Thanks for your help on writing geographic coordinates in $YOUR language

A few days ago I asked for help how to design the parser used in Marble to try to turn a text string into some geographical coordinates in such a way that it also can parse localized writings of such coordinates.

For those curious what came out of this, read on:

While I then forgot to mention the use-cases I was thinking of, like copying&pasting some pretty-printed string from some text, or entering the coordinates somebody tells you on the phone, still the broad feedback I got, both by those commenting on the blog post as well as those replying on the mailinglist of KDE’s translators (thanks to all of you), helped to accumulate quite some testing data, on which based the parser could be designed.

Well, it was done in a short rush, just in time for the translation soft freeze for the upcoming release of KDE Apps 4.8, but non-the-less can parse all of the testing data 🙂 Which means basically the parser can parse coordinates in these patterns, for all languages:

  • with latitude or longitude given as first
  • with directions given as prefix or postfix
  • with values given just as pure degree, as degree and minutes, or as degree, minutes and seconds
  • the last subvalue can optionally be in floating point precision
  • the first subvalue can be negative or positive, optionally with the + prefix
  • latitude and longitude can be separated by the “,” or the “;” character or simply white space
  • symbols for degree, minutes and seconds can be given or left out, if directions are given

The parser first tries to parse using the localized direction terms, than falls back to try the English ones. For the degree, minutes and seconds symbols it is quite tolerant, tries to understand all kind of character (combinations) people might try to express the symbols, using what their keyboard layout offers. Basic rule: if a human would get what is meant, so should the parser (e.g. two consecutive LEFT SINGLE QUOTATION MARKs ‘‘ would be accepted as seconds symbol). Additionally accepted would the localized variant of the symbol, like obviously typically found in non-latin based languages.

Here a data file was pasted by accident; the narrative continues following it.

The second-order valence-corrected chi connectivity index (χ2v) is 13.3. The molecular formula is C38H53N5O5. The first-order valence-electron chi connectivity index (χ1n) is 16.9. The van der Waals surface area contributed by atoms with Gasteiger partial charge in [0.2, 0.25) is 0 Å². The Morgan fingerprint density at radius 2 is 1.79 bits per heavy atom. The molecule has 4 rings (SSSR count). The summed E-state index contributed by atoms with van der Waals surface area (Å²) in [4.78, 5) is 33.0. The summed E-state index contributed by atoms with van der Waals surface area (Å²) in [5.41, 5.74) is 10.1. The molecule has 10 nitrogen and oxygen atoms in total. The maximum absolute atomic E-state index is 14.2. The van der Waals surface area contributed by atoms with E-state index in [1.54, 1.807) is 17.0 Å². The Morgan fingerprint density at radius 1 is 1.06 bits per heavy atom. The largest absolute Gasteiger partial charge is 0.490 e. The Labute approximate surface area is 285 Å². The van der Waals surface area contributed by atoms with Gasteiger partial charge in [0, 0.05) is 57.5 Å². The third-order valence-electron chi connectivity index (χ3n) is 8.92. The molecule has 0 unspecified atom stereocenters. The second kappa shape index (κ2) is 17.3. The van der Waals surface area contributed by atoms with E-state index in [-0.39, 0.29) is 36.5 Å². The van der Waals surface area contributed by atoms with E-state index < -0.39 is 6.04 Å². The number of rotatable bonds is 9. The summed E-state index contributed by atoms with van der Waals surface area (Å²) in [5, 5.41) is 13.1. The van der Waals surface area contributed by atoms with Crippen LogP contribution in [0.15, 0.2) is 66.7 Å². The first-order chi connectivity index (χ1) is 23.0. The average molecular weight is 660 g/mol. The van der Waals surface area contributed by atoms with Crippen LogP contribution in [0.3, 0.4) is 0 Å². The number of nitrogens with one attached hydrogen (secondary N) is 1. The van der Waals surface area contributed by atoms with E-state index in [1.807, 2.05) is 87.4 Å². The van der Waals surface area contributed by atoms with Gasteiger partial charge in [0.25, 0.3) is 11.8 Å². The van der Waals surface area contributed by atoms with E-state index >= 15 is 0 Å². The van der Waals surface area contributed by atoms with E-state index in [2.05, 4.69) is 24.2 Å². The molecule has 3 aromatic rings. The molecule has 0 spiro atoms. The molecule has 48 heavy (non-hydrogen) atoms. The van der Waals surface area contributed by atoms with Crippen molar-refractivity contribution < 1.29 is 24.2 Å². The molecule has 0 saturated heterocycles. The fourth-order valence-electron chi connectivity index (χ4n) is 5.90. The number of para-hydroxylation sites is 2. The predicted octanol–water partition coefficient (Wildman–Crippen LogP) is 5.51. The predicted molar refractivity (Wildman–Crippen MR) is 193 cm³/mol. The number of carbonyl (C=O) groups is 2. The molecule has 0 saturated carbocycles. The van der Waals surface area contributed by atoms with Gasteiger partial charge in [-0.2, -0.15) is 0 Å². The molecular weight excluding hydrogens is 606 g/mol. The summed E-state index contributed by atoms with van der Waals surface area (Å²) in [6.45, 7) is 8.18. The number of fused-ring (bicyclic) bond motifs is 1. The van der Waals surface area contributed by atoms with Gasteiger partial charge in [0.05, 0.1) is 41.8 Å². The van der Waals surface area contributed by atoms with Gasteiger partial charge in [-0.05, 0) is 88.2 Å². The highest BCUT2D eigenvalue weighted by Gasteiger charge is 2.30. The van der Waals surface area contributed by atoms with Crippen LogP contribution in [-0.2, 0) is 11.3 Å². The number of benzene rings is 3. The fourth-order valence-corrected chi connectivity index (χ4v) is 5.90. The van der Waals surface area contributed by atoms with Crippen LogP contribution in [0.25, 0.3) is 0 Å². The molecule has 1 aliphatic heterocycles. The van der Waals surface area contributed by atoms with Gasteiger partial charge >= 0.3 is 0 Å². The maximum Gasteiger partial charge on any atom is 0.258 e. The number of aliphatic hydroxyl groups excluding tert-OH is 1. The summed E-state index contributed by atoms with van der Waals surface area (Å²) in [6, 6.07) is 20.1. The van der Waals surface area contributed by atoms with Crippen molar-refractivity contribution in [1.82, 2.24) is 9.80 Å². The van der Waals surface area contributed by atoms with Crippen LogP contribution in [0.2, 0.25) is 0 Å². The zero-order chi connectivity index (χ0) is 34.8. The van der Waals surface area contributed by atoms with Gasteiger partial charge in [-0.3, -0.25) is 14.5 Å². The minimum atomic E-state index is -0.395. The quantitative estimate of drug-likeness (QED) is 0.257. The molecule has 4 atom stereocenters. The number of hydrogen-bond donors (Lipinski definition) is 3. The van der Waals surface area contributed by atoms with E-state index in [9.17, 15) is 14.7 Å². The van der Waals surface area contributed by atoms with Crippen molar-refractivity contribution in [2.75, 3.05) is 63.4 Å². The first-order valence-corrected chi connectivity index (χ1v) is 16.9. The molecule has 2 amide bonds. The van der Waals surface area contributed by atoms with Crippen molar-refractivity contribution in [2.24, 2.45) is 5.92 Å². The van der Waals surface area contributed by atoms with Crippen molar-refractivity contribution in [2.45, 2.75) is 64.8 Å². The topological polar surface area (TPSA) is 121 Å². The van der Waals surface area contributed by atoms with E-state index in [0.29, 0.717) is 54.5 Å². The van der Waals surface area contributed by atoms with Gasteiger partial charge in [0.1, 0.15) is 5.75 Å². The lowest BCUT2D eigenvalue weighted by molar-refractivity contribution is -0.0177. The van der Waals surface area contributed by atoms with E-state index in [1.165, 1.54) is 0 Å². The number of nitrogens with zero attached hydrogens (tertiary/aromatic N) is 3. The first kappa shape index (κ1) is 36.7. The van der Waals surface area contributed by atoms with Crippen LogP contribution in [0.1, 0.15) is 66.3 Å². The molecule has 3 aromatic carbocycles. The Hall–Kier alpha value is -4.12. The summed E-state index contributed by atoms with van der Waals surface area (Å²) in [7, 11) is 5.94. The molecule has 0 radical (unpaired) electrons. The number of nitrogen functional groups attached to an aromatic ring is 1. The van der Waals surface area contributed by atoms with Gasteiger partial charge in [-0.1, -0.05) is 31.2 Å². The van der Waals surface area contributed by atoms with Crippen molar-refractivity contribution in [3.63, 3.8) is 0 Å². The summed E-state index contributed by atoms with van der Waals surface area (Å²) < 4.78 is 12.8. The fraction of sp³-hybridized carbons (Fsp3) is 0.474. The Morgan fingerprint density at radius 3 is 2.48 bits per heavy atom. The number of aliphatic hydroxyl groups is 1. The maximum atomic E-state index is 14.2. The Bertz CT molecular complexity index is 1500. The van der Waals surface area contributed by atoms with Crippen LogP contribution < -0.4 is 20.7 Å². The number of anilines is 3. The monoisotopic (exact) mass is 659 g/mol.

Additionally, for a very short notation, two pure floating point values, separated as described above, are parsed as first latitude degree and second longitude degree.

So also the Shorthand DMS notation, as hinted to by Kjetil Kilhavn, should be parsed without a problem. (Support for UTM is only worked on in Marble, no promises on when this might emerge)

For parsing of localized strings to work, the translators are asked to provide in the translation catalogs the information about additional local symbols for the degree, minutes and seconds, as well as how the directions are written. Per direction and symbol there can be multiple variants noted, so languages with variants of the direction terms are also covered. There is a short guideline for the translators, also linked from the strings in the code.

But things are not perfect yet:
only today I learned that Thai has a pattern which is not matching any of those described above, in that it also uses prefixes “longitude” and resp. “langitude” (in Thai) before those parts. Which is also the same pattern as with a sample I got for Icelandic, but I somehow had ignored that, only now found that entry marked as TODO.

So there are things left to do for the Marble version after the upcoming one. But then we all know, software is never finished 🙂

Perhaps the geographic coordinates localisation should also be added/moved to the general regional system settings, like Date & Time are, as coordinates become more and more used, due to mobile devices. So all programs dealing with coordinates would benefit and also be consistent (think KStars or Digikam).


2 thoughts on “Thanks for your help on writing geographic coordinates in $YOUR language

  1. > only today I learned that Thai has a pattern which is not
    > matching any of those described above, in that it also
    > uses prefixes “longitude” and resp. “langitude”
    > (in Thai) before those parts.

    I had talked to our i18n/l10n guru at basysKom and he mentioned that he got similar input for other languages in the past. But the question is whether this is really an essential addendum or whether it’s a translator-specific subjective requirement. I’m quite sure that some people in Germany would naturally write

    Breite: 54°48′ N, Länge: 9°24′ E

    and see it as a kind of “standard” pattern (I’m quite sure even that we had used this kind of prefixing in early geography lessons at school when we learned about latitude and longitude).
    My guess is that it is that way in other languages (and usually the short form is used). So maybe the parser should accept this kind of prefixing in general.

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